Rules for registering a vintage or classic vehicle in India are set to undergo a major revamp. The Ministry of Road Transport has published a draft for a new set of rules with regards to registration, certification of any passenger car or two wheeler that is at least 50 years older than its original first date of registration. Under the new law, the issue of a new certificate will cost the owner Rs 20,000 per car and will be valid for a period of 10 years. Subsequently, the renewal of said registration will cost the owner an additional Rs 5,000.
- Valid for cars and two wheelers older than 50 years
- New plate format will have VA lettering to differentiate
- New registrations will cost Rs 20,000 and will be valid for 10 years
What will these new plates look like
According to the new rules, classic and vintage vehicles will now sport a new registration format in the 10-digit alpha numeric format that all new vehicles in India receive. The new format will be in the form of ‘XX VA YY ****’ where XX will stand for the state code, VA stands for vintage vehicle, YY will be a two-letter series and **** will be a four digit number between 0001 and 9999 that will be allocated by the respective state registering authority. So, for example, if a classic car is to be registered in Maharashtra bearing the number 3112, it will read ‘MH VA AA 3112’. Unlike modern cars, this new unique series will not have a separate number in their registration plates to denote certain area RTOs but will instead be a state-based plate.
Unlike electric cars that have been given green coloured license plates to differentiate themselves from regular internal combustion engines, these new vintage and classic registrations will follow central motor vehicle or CMVR regulations and will be a standard white background with black numbers or letters. The vehicles will have to display these plates both at the front and at the rear and these new plates will be according to the HSRP or high security registration plate format. Details of this new registration will also be fed into the national Parivahan portal.
Owners will also be allowed to retain the original documentation of their earlier registration numbers as this paperwork is an integral part of a vehicle’s identity and often a prized possession amongst vintage and classic car owners.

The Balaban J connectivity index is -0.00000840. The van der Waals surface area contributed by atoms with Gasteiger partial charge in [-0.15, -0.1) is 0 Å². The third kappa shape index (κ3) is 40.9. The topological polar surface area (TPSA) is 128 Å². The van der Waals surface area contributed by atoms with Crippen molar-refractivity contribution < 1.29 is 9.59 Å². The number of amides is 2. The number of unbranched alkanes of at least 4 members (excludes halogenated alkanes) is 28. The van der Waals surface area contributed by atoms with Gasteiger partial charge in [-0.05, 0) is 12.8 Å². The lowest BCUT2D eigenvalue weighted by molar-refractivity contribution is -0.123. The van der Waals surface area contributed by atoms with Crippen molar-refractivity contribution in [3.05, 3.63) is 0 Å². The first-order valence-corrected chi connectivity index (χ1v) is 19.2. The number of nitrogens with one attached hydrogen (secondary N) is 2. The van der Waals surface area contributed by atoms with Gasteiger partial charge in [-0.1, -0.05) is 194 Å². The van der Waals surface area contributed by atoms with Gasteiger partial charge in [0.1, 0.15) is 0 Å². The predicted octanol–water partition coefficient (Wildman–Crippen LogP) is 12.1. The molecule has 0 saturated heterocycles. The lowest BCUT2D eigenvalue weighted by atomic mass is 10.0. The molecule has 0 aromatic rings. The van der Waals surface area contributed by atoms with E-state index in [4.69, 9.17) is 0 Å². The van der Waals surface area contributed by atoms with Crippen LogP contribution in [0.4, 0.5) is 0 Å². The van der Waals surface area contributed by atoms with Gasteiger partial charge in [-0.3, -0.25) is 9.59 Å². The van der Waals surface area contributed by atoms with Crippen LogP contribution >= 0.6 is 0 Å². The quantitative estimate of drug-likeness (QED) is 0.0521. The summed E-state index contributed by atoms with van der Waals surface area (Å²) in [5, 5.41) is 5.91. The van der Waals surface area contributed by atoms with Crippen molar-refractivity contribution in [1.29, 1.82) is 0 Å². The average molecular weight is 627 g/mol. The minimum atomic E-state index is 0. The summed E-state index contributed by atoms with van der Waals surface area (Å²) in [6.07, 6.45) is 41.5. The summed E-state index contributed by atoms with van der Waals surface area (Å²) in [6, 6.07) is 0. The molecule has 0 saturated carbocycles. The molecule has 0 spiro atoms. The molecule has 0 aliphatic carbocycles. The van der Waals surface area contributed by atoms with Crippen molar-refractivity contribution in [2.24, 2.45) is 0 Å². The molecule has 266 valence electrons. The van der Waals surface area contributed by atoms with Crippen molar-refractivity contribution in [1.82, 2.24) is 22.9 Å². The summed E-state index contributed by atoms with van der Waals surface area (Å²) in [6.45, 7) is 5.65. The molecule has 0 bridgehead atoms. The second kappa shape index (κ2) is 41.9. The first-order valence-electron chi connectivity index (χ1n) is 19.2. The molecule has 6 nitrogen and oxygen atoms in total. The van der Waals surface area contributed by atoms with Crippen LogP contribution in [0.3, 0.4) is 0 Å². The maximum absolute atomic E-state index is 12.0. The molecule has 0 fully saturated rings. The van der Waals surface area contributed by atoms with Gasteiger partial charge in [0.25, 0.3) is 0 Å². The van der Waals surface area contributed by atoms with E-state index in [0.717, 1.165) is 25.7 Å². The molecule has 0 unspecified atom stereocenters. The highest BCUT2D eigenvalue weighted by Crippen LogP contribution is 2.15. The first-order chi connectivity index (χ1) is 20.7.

The new draft rules also states that age alone will not be the sole qualifier for the vehicle getting a new registration certificate. The vehicle will need to be in it’s original form without any substantial modification to its chassis, body shell and engine. The state Vintage Motor Vehicles State/ Union Territory Committee(VMVSC), which will oversee these registration formalities could reject the registration request if a vehicle is found to not meet the criteria under thee specified rules.
New buying and selling regulations
In addition to these new registration rules, which will most likely come into effect later this year, a new law for sale of these vintage and classic cars has also been outlined. The law states that sale or purchase of these vehicles will be allowed, provided the buyer and the seller inform their respective state transport authorities within a period of 90 days from sale or purchase.
The notification also states that these vintage or classic vehicle will henceforth be subject to restricted use but will be allowed to run on Indian roads only for display, technical research or taking part in a vintage car rally, refuelling and maintenance, exhibitions and vintage rallies.
In our opinion, considering the fact that the government will charge a premium for registering these older cars of which 5,000 that meet the criteria are known to exist, the restriction of usage for non-commercial purposes is too harsh. These cars are largely used by enthusiasts who maintain them immaculately. To clamp down these cars that are an integral part of India’s historical motoring heritage by curbing their usage will be detrimental to the vintage and classic motoring community on the whole.
Several clubs have also spoken out against the restricted use policy that has been set by the government. Viveck Goenka, President of WIAA and of VCCCI (two of the oldest car clubs in the country) expressed shock at the notification. He urged all clubs and associations to write to MORTH asking that they be allowed to use their vintage cars and bikes without restriction, but not for commercial purposes. Almost nowhere in the world is there a restriction to their use he said, given the history and heritage associated with these automobiles.
These are only a draft proposal and the MoRTH is open to hearing suggestions and objections to said rules. Any objections and suggestions to these draft rules, if any, may be sent to the Director (MVL), email : firstname.lastname@example.org, Ministry of Road Transport and Highways, Transport Bhawan, Parliament Street, New Delhi-110 001 within 30 days of the date of notification. OR YOU CAN ALSO WRITE TO THE WIAA or VCCCI.
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